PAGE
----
- “Secondhand mattresses are always a bad choice, so stay away from them 100% of the time.” While it is indeed better to buy a new mattress, we also need to stop using these types of all-inclusive generalizations. As has already been stated, some secondhand crib mattresses are actually “new” (in that they were never used) but were merely stored away and offered to someone later on. Or the mattress may in fact, in spite of having been used, be very clean, germ free, and with no stains or other major imperfections.
As for why some parents and guardians decide to go with a secondhand crib mattress, well it may be for one of the following reasons:
- So that they can get a better-quality, otherwise-unaffordable crib mattress
- So that they can keep a family tradition going of sharing things of this nature—they may have even babysat for the children that previously used the mattress
- Because of financial strains, they may not be able to afford a new mattress right now—in other words, it may be a secondhand mattress or nothing for some impecunious people
- So that they can save some money . . . some people live on a very tight budget . . . it’s very difficult to turn down an opportunity to save money in one area so that you use the money you saved in another crucially important area (like paying rent on time)
- Possibly so that they can make other people happy. . . a daughter-in-law, for example, might not want to offend grandma who, it just so happens, had a crib mattress to give her that she had kept, by all appearances, in tip-top condition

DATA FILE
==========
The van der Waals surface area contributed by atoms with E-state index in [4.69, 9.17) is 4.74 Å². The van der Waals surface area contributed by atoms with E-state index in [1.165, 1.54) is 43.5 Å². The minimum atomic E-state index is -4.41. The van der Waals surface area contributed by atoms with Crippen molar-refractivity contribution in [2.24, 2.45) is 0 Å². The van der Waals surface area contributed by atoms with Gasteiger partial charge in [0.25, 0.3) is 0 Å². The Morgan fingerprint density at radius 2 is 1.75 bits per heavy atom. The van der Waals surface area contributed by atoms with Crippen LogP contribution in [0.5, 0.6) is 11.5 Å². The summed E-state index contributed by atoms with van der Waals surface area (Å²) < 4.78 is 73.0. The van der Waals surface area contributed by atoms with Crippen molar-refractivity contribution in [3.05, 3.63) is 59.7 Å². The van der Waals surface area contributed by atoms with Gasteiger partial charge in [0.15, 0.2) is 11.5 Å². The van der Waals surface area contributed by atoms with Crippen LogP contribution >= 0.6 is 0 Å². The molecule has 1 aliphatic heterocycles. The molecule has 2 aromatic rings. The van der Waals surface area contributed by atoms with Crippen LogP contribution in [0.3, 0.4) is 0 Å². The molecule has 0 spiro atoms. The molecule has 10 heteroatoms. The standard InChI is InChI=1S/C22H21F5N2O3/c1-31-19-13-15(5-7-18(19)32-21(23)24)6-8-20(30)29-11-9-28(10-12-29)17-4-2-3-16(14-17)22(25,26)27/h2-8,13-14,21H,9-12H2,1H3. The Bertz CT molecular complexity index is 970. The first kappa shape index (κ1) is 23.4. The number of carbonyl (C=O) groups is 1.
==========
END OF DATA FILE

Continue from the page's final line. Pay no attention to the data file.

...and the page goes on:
What Are The Main Risks Involved When Deciding To Use A Secondhand Crib Mattress?
Although not necessarily complete and given with the understanding that these circumstances apply only some of the time (if at all), here are some of the most flagrant risks you run when you decide to use a crib mattress:
- –Perhaps a child with a serious communicable, infectious and/or contagious disease slept on this mattress . . . even if that’s the case, that doesn’t mean that those germs are still on this mattress.
- Most bacteria and other organisms need a host to survive on, so they will die off or may have been (or may be now) sterilized away; as for viruses, yes, they can live (if you can call it that since viruses aren’t really “alive”) for a long time after they leave a living organism but that doesn’t mean that they can easily infect someone else using the same mattress. In fact, it’s safe to say that most nosocomial infections in hospitals (which have the largest collection of “secondhand beds” anywhere) come from people contact and from lack of proper hygiene. Most surfaces, including mattresses, can be adequately cleaned by merely using strong anti-viral/bacterial cleaning agents.
- –The mattress may sink too much or too easily because the material (whether foam or coil springs) has been too long in use and time has taken a heavy toll on this mattress. This is indeed a legitimate concern but you can test the mattress to see if it gives too easily—if so, it may not be good for use again, especially for a baby or an infant. After all, you don’t want a baby’s head to sink too much into a mattress that is too soft or too “giving.”